The Etiquette of Dating (with baggage)
Statistics now say that 1 in 4 of us struggle with mental health issues in our lifetime.
It’s an issue that seems to be ever-increasing with every generation and a real problem to tackle for the church.
But I think it can also be a real struggle when it comes to our dating lives. Read on for some of my frustrations and questions on the etiquette of dating with mental health issues.
So, let’s dive in… on which date do I mention my 16-year long eating disorder? Do I put on the dating profile, let them know what they’re in for? Do I sit through many dinner dates feeling incredibly uncomfortable but at least not scaring them off? Do I liken myself to Eeyore so they guess I have depression? Do I mention my anxiety before a date so the sweating makes sense? Or do I say nothing but pray they receive a word from God?
These are the real questions in my dating life… the things I need to know! They’re also questions that I’ve asked many of my friends (male and female, Christian and non-Christian). Interestingly, many said that they would want to know pretty early on. I think for some, they wanted to know so they could back out, for others they wanted to be able to support me (you know, go for a walk not an all-you-can-eat buffet!). But perhaps my favourite advice (for purely comical reasons) was from my Gran last year who advised me, “When you meet the person God gives you, don’t tell them about your problems. That’s your baggage and you’ll probably scare them off”. Thanks Gran. Putting it to a generational difference, I quickly decided that probably wasn’t a word from God!
It’s also a question, as single people, we can ask ourselves. Are we ready to date someone with struggles (physical, mental or spiritual)? Are we prepared to love people ‘exactly as they are’? Yes, I am quoting Bridget Jones. And if you do have struggles, are you ready to be vulnerable and open to sharing those with a potential future partner?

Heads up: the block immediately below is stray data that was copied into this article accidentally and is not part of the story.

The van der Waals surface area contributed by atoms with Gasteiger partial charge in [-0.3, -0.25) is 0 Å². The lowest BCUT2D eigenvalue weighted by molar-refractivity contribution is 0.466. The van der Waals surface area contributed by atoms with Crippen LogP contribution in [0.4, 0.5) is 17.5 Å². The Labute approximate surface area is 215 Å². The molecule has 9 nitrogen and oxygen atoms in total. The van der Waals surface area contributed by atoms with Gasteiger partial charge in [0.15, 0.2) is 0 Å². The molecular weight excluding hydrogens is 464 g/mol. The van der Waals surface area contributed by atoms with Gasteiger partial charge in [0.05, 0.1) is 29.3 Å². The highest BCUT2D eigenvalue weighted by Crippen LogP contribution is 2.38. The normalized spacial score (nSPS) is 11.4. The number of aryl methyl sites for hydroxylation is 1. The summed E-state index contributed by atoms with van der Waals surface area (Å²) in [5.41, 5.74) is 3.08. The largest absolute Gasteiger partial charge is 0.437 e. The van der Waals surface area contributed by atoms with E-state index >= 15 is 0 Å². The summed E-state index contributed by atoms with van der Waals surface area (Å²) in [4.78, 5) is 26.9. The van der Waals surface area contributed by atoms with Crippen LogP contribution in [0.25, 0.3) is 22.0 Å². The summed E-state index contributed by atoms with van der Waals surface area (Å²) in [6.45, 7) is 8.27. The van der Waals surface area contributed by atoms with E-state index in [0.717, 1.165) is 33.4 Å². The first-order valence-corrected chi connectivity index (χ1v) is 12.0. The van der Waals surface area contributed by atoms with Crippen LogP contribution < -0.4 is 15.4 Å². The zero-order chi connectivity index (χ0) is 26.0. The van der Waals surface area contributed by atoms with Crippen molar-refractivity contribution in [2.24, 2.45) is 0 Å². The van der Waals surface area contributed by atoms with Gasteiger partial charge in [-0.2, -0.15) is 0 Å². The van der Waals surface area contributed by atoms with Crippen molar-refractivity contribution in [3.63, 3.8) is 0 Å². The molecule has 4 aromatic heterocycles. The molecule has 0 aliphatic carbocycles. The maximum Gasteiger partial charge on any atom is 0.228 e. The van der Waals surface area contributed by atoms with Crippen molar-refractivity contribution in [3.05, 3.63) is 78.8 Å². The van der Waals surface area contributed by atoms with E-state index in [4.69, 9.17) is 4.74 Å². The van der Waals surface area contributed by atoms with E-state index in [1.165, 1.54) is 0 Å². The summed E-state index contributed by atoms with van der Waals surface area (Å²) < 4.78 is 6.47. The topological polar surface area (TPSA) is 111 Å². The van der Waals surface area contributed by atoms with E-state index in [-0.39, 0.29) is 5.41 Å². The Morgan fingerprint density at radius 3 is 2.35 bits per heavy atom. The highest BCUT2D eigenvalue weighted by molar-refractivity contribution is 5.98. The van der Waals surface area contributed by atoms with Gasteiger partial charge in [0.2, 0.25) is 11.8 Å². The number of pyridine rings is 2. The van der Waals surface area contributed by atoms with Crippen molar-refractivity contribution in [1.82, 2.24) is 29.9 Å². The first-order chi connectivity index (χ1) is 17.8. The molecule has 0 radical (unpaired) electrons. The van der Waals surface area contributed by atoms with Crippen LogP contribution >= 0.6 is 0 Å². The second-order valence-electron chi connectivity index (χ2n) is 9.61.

So, in the words of a fashionable 90’s wristband, What Would Jesus Do? Well, we can see in the Bible that Jesus teaches us to love, support and pray for one another. To me, this means being vulnerable, open and honest about our struggles whilst supporting each other through love and prayer.
One of my previous blogs spoke about not wasting time while I’m single. One of the ways I’m doing this is by learning to see myself through God’s eyes. Alongside my weekly therapy at an Eating Disorder clinic, I’m also trying to spend lots of time just talking to Jesus. I’ve now found people I can be accountable to and I’m opening up to my new church with a whole new level of vulnerability. And it makes me wonder, until we can see ourselves as worth something, the way God sees us, can we every really truly commit to a real Godly relationship?
I spend a lot of time with married couples (the third-wheel life) and through the years I’ve seen strong relationships and those that perhaps need a little more Jesus. The marriages I aspire to are those of honesty, those where a husband will lovingly challenge his wife, or a wife will be constantly praying for her husband’s growing faith. I am currently working in my time of singleness to reach a level of mental health where I could bring this kind of Godly, passionate and active love to a relationship.
This is a massive topic and this blog is just a taster but I’ll finish by saying this…
If you are struggling with any kind of mental health issues, know first that you are not alone. Take care to find someone you can open up to, especially in your church or small groups. If you don’t feel this applies to you, perhaps reflect and think of the things that could be holding you back from fully committing to a Godly relationship - when the time is right!
I am not an expert, I’ve barely had a date (a story for another blog) so do get in touch if you have any advice on the subject, would love some!
Love and prayers, Char.